Wednesday, August 25, 2010

The Vanishing Leaf: Adoptees & the Family Tree


Ancestry.com advertises how exciting it is to see the little leaf pop up next to an ancestor's name on the trees you can make on their website.  The leaf leads you to all sorts of possible clues, documents, and other member's trees about your ancestor.  Oh, and they're right, it is exciting.  The little leaf things popped up all over the place when I made a family tree for my [Adoptive] Father and I traced him all the way back to the mid 1600's.  But what if a leaf never popped up for you; or worse yet, what if your name just disappeared? 

Thanks to my dear friend Priscilla Sharp helping me trace my genealogy (I am reunited, but my original family didn't know all of the things she found about our family), I know I am eligible for membership in two different historical associations.  I have begun the daunting task of collecting documents spanning over 15 generations to prove my ancestry.  I was not thinking about my family or myself when I started this today though.  I was thinking about all of the adoptees who may never have the opportunity to know who they are or where they come from.

I have one original great-grandmother and one adoptive grandmother who are both adoptees.  My original great-grandmother always had her OBC.  My Aunt sent it to me and I am working on tracing her heritage.  My adoptive grandmother never had a birth certificate; born in Connecticut in 1932 and adopted in New York she only has some agency paper. She knows her birth name but doesn't talk about it.  Her leaves on my ancestry.com tree list her marriages but there's no way to trace her original heritage.  Somewhere, out there, her original family is making a tree, likely without her on it.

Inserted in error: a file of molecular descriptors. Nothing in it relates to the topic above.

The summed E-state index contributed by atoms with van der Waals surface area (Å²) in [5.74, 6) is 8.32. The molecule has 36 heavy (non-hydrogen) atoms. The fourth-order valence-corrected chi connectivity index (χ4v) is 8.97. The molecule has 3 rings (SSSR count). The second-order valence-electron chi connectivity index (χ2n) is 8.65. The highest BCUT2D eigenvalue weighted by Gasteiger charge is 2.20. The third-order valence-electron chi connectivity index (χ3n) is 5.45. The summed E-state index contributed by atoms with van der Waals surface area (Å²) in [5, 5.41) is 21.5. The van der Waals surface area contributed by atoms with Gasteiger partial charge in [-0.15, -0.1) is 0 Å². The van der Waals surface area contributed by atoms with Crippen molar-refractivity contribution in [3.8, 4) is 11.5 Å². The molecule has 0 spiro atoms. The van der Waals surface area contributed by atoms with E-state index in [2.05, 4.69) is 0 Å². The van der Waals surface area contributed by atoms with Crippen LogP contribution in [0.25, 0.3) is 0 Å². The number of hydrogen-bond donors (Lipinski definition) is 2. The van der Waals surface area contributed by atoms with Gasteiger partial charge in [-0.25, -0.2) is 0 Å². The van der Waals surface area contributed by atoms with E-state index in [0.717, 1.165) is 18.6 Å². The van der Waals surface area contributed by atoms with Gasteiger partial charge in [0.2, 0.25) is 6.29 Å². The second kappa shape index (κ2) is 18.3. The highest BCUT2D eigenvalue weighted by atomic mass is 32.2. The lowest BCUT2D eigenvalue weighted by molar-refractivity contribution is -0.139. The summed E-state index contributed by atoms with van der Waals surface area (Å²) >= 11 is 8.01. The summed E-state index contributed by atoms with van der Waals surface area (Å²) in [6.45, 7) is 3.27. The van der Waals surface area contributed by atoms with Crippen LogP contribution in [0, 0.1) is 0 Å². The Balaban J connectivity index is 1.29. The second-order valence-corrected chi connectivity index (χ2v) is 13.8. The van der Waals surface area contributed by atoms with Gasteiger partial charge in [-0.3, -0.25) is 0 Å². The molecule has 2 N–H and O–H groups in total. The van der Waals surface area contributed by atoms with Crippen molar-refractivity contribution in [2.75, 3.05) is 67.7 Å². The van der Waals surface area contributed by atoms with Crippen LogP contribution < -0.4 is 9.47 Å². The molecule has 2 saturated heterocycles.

So I asked Priscilla if adoptees would be kept on family trees decades later when genealogists go back to document a family's ancestors.  She said it would be likely that adopted descendants would be kept on the tree "but would be clearly delineated as 'adopted' on the tree."  Thinking on these historical societies I am looking at who accept individuals biologically related (related through adoption disqualifies you) to recognized historical figures, I asked her if someone was tracing the descendants down from one of my adoptive grandfathers, would my line be followed?  She wasn't sure.

I know that if I had not received my OBC and reunited to pass on my original identity to my descendants, my descendants would trace our history and hit a wall when they get to me.  1/2 of my adoptive father's heritage is unknown and 1/4 of mine (until I get a chance to use my grandmother's OBC to trace her roots) is unknown as well.

 In the state I live in, the birth certificates of adopted persons never become available.  Some genealogists will argue for their availability to ancestors after 100 years for genealogy--but isn't that a right for someone to enjoy while they're still here to enjoy it?  It's not hard to think of the needs of people down the line to want to know their ancestry but can no one fathom why a person whose heritage was taken wouldn't want it themselves?

As my adoptive grandmother told me on the phone today when I offered to help her trace her heritage "you go do yours and enjoy it.  It's too late for me now."

"Even now the sands and ashes of continents are being sifted to find where we made our first step as man. Religions of mankind often include ancestor worship in one way or another. For many the future is blind without a sight of the past. Those emotions and anxieties that generate our thirst to know the past are not superficial or whimsical. They are real and they are good cause under the law of man and God." --Judge Wade S. Weatherford, Jr., Seventh Judicial Circuit Court, South Carolina, ruling on an adoptee's petition to gain access to adoption records.

Photo creditEvgeni Dinev